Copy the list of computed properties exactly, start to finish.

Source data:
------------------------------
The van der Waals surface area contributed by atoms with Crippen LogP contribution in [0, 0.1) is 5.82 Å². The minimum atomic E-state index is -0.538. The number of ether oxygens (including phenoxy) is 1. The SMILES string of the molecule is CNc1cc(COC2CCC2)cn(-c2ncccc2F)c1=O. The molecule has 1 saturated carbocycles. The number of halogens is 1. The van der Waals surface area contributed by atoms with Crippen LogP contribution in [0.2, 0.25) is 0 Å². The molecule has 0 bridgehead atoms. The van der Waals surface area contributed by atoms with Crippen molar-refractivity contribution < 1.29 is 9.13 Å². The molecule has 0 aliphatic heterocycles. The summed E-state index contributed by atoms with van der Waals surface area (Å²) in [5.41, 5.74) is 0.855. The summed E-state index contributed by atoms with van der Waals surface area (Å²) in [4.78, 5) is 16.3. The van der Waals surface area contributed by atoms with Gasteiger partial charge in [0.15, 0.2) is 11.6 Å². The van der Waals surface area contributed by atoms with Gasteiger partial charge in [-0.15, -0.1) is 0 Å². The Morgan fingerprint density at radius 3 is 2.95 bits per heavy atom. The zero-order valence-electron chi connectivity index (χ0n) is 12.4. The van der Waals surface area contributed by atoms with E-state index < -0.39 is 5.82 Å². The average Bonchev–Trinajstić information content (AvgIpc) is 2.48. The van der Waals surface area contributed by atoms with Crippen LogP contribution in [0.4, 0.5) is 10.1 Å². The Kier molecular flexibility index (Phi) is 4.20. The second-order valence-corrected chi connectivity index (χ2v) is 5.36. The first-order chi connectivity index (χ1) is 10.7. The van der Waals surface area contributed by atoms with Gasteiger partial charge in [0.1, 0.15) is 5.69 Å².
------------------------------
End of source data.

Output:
The van der Waals surface area contributed by atoms with Crippen LogP contribution in [0, 0.1) is 5.82 Å². The minimum atomic E-state index is -0.538. The number of ether oxygens (including phenoxy) is 1. The SMILES string of the molecule is CNc1cc(COC2CCC2)cn(-c2ncccc2F)c1=O. The molecule has 1 saturated carbocycles. The number of halogens is 1. The van der Waals surface area contributed by atoms with Crippen LogP contribution in [0.2, 0.25) is 0 Å². The molecule has 0 bridgehead atoms. The van der Waals surface area contributed by atoms with Crippen molar-refractivity contribution < 1.29 is 9.13 Å². The molecule has 0 aliphatic heterocycles. The summed E-state index contributed by atoms with van der Waals surface area (Å²) in [5.41, 5.74) is 0.855. The summed E-state index contributed by atoms with van der Waals surface area (Å²) in [4.78, 5) is 16.3. The van der Waals surface area contributed by atoms with Gasteiger partial charge in [0.15, 0.2) is 11.6 Å². The van der Waals surface area contributed by atoms with Gasteiger partial charge in [-0.15, -0.1) is 0 Å². The Morgan fingerprint density at radius 3 is 2.95 bits per heavy atom. The zero-order valence-electron chi connectivity index (χ0n) is 12.4. The van der Waals surface area contributed by atoms with E-state index < -0.39 is 5.82 Å². The average Bonchev–Trinajstić information content (AvgIpc) is 2.48. The van der Waals surface area contributed by atoms with Crippen LogP contribution in [0.4, 0.5) is 10.1 Å². The Kier molecular flexibility index (Phi) is 4.20. The second-order valence-corrected chi connectivity index (χ2v) is 5.36. The first-order chi connectivity index (χ1) is 10.7. The van der Waals surface area contributed by atoms with Gasteiger partial charge in [0.1, 0.15) is 5.69 Å².